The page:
Blood: Immediately prior to sacrifice, blood samples (6-8 mL) withdrawn by cardiac puncture from the anaesthetised animals (isoflurane). Aliquots were taken for measurement of radioactivity concentration of the whole-blood prior to the remainder being centrifuged to separate the plasma.
- Urine, faeces and cage washes were stored at ≤-15 °C prior to analysis. Blood samples were stored at ca 4 °C.
- Animals were sacrificed by cervical dislocation at 168 h after dosing and the following tissues/organs were removed for analysis: adrenal glands, bone, bone marrow, brain, epididymis, fat (abdominal), gastrointestinal tract (including contents), heart, kidneys, liver, lungs, muscle (skeletal), pituitary, residual carcass, skin, spleen, testes and thyroid. All tissue samples were stored at ≤-15 °C prior to analysis except low weight tissues (adrenal glands, bone marrow, pituitary and thyroid) which were analysed immediately.

PLASMA AND WHOLE-BLOOD KINETICS EXPERIMENTS (GROUPS 4-6)
- Blood samples (ca 0.4 mL) were taken from a tail vein and terminal blood samples were obtained by cardiac puncture.
- Time and frequency of sampling: blood samples were collected in heparinised tubes at the following times from each group (animals in each group were divided into three subgroups of four):
Subgroup 1: Pre-dose, 1, 4, 24 and 96 h
Subgroup 2: 0.25, 2, 6, 48 and 120 h
Subgroup 3: 0.5, 3, 12, 72 and 168 h
Overall sampling schedule: pre-dose, 0.25, 0.5, 1, 2, 3, 4, 6, 12, 24, 48, 72, 96, 120 and 168 h
- Other: plasma was separated from the blood cells by centrifugation. Each subgroup of animals was sacrificed on completion of the specified sampling schedule. Blood samples were stored at ca +4 °C.

TISSUE DISTRIBUTION EXPERIMENTS (GROUPS 7-9)
Sacrifice times for the groups of 3 animals were determined from plasma kinetics experiment (group 4-6). The Sacrifice times were as follows for different parameters:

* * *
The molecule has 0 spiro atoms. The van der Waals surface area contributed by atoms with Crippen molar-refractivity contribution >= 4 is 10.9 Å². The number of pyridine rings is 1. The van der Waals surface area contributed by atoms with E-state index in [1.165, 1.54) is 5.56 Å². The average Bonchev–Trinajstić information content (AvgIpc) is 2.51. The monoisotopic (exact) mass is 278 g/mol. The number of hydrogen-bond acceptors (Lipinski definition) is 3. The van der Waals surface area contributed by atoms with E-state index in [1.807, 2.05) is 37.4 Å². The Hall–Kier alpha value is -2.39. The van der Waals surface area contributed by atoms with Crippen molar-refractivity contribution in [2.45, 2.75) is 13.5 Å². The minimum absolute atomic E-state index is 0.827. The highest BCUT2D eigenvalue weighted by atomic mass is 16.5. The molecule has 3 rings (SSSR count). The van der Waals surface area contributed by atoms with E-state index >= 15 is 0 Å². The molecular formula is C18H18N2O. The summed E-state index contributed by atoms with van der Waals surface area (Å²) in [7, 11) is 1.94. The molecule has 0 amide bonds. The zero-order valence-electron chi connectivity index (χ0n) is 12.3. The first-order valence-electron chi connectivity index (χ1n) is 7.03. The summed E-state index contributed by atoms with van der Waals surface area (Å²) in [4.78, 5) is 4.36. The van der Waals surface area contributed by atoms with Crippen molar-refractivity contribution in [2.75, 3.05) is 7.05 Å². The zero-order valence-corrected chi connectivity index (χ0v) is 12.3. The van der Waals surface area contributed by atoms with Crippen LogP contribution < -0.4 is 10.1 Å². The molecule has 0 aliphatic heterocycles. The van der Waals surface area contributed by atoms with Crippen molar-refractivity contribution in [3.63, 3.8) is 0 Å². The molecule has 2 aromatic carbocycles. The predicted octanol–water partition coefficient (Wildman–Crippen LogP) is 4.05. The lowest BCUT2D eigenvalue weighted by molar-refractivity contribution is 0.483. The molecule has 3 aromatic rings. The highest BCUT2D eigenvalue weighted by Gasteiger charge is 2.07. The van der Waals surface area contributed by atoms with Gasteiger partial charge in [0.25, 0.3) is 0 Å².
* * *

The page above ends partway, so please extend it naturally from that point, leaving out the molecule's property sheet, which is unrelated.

Tmax: 15 minutes, 1 h and 1 h for 75, 250 and 750 mg/kg bw, respectively
Half Tmax: 90 minutes, 3 h and 6 h for 75, 250 and 750 mg/kg bw, respectively
Latest quantifiable: 24, 24 and 48 h for 75, 250 and 750 mg/kg bw, respectively
Statistics:
no data
Preliminary studies:
Not applicable
Type:
absorption
Results:
Following a single oral dose, alpha-terpineol was well absorbed with 60% excreted in urine and unchanged alpha-tepineol accounted for a max of 18.7% dose in faeces.
Type:
distribution
Results:
Concentrations of radioactivity in tissues were highest in the kidney and liver at each dose level. Overall tissue accumulation after single oral doses was low with only a small proportion of the dose retained in tissues at 168 h (<0.1% dose).
Type:
metabolism
Results:
Unchanged alpha-terpineol represented max 18.7% dose in faeces and 0.1% dose in urine. Four major metabolites in urine (3.4 - 20.7% dose) were identified as glucuronide conjugates of alpha-terpineol or glucuronide conjugates of hydroxy alpha-terpineol.
Type:
excretion
Results:
Following single oral doses of [14C]-alpha-terpineol, most of the radioactivity (>90%) was eliminated in urine and faeces within 48 hours. Excretion was mainly via the urine.
Details on absorption:
The rate of systemic exposure of rats to alpha-terpineol, characterised by Cmax, increased approximately proportionately with increasing dose over the dose range 75 to 750 mg/kg in both plasma and whole blood. The extent of systemic exposure, characterised by AUCall, increased with increasing dose over the dose range 75 to 750 mg/kg; however, these increases were greater than the proportionate dose increment in both plasma and whole blood. Overall, the AUCall values at the highest dose level (750 mg/kg) were ca 2.3-fold higher than those values predicted from a linear relationship.
Details on distribution in tissues:
Tissue distribution (Groups 7 to 9):